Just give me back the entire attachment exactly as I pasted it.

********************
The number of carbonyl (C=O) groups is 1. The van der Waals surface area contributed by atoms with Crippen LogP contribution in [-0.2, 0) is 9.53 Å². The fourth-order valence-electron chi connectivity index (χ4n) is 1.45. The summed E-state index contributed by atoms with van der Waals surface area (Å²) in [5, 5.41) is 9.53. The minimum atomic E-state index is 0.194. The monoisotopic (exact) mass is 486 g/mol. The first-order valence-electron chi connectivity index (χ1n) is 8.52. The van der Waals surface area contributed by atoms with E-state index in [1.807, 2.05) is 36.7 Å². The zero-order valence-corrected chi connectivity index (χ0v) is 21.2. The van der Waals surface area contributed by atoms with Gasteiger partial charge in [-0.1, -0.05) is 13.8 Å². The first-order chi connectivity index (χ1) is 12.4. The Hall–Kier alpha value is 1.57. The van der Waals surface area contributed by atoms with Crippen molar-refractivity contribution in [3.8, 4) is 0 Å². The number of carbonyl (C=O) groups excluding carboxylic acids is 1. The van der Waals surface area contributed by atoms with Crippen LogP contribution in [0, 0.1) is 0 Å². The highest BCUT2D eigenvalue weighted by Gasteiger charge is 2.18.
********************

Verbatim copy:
The number of carbonyl (C=O) groups is 1. The van der Waals surface area contributed by atoms with Crippen LogP contribution in [-0.2, 0) is 9.53 Å². The fourth-order valence-electron chi connectivity index (χ4n) is 1.45. The summed E-state index contributed by atoms with van der Waals surface area (Å²) in [5, 5.41) is 9.53. The minimum atomic E-state index is 0.194. The monoisotopic (exact) mass is 486 g/mol. The first-order valence-electron chi connectivity index (χ1n) is 8.52. The van der Waals surface area contributed by atoms with E-state index in [1.807, 2.05) is 36.7 Å². The zero-order valence-corrected chi connectivity index (χ0v) is 21.2. The van der Waals surface area contributed by atoms with Gasteiger partial charge in [-0.1, -0.05) is 13.8 Å². The first-order chi connectivity index (χ1) is 12.4. The Hall–Kier alpha value is 1.57. The van der Waals surface area contributed by atoms with Crippen molar-refractivity contribution in [3.8, 4) is 0 Å². The number of carbonyl (C=O) groups excluding carboxylic acids is 1. The van der Waals surface area contributed by atoms with Crippen LogP contribution in [0, 0.1) is 0 Å². The highest BCUT2D eigenvalue weighted by Gasteiger charge is 2.18.